"We've talked to numerous people there, and the personnel practices are extremely disturbing. People are being treated abusively routinely," he said.

The RTC was created as a temporary agency at the peak of the thrift industry crisis in 1989--its hierarchy staffed by Federal Deposit Insurance Corp. employees--and given the job of liquidating failed thrifts. It is scheduled to close by the end of 1996.

Across the country, some RTC executives have run amok, Weiner believes, because they never viewed themselves as part of the business community. The agency inherited some FDIC management problems, had an immense workload and sold assets too quickly at steep discounts, he said.

The agency, which may create an ombudsman post to handle internal problems, has prepared a response for the Senate committee, but that response is being reviewed by the Treasury Department.

"I would not want to reach any conclusions on the information I have seen so far," said RTC spokesman Stephen Katsanos. "There are managers here who feel very strongly about the rights of individuals."

The agency's own equal-employment reviewers found fault with Felton and Jones in the Crisman and LePique cases. The women prevailed, but they have yet to receive back pay or damages. No formal findings have been reached in Mangelsdorf's complaint over reprisals.

Each of them told the senators--as well as RTC investigators--about retaliation when they aired management problems.

"They pulled out (the) stops to try to discredit me," LePique said.

Mangelsdorf said simply, "They've destroyed my career."

LePique's woes began in September, 1991, after she gave a sworn statement supporting another employee who had filed sexual harassment charges against Gotor. Mangelsdorf, once Gotor's friend, claims he faced retaliation for testifying in January on LePique's behalf after she filed her own complaint.

Crisman, who heads a contracts department, was never told why she was not promoted. She did know, though, that there were only four women supervisors out of 25 in Newport Beach and that men with poor evaluations and less experience were being promoted.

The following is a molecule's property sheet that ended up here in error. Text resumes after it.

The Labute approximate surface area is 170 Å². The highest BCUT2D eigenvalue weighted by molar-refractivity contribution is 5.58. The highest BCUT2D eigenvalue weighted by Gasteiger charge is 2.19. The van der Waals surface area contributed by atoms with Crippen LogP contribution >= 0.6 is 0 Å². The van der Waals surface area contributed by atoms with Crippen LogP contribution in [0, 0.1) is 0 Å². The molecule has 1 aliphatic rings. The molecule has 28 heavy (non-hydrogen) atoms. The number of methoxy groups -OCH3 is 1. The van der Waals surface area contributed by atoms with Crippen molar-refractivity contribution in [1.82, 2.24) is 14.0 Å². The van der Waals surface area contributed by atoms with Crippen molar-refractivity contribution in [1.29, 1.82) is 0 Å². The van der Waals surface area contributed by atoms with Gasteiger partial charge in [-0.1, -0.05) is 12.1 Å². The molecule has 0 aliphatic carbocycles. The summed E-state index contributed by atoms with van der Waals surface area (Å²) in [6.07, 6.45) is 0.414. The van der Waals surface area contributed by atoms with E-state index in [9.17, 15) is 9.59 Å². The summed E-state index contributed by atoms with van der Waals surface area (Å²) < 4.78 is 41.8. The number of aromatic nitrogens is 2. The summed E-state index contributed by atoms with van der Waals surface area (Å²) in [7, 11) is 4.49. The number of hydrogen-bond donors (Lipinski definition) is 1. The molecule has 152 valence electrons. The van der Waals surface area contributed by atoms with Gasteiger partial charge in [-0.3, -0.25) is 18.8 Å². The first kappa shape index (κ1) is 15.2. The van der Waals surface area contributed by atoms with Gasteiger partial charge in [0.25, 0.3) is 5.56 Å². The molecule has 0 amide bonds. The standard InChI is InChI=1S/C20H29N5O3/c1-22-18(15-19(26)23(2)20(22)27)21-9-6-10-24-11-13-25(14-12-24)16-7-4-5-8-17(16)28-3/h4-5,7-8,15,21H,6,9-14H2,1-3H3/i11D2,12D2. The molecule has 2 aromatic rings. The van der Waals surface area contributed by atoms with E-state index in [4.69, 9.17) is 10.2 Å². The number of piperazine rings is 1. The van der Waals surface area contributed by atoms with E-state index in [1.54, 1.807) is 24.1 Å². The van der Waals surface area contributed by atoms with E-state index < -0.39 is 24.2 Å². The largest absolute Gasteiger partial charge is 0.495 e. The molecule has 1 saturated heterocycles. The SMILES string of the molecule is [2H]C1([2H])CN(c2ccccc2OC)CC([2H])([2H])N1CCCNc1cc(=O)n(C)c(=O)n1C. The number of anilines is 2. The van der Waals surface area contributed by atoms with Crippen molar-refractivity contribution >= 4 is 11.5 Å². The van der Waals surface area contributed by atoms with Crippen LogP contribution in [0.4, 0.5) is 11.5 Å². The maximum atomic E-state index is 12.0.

"When I filed this complaint, I knew pretty much that it was career suicide," Crisman said. "I was thinking I probably would be ostracized by senior management because that's viewed as a very negative thing. But I felt so strongly that I was being wronged, I had to do something."

After an informal investigation determined that Crisman was denied a promotion for unspecified "business reasons," she sought a formal review.

Tension and stress led to bronchitis and pleurisy, she said, explaining that she twice went to the hospital because of breathing problems. Crisman, a soft-spoken woman who is expecting her second child soon, became so infuriated when she learned in August that Jones had been promoted that she agreed to testify before the Senate Banking Committee.

"That indicated to me that the lip service we had been given was just that, that there weren't really any sincere efforts to make changes," she said.

LePique, who can be as fiery as Crisman is quiet, has been fighting not only for a promotion but for her reputation.

Almost since the day she started working at the Newport Beach office in July, 1990, according to the RTC's equal-employment investigation, LePique had been the subject of Gotor's advances--or his efforts to control her--and, having failed at those, to ruin both her name and her career.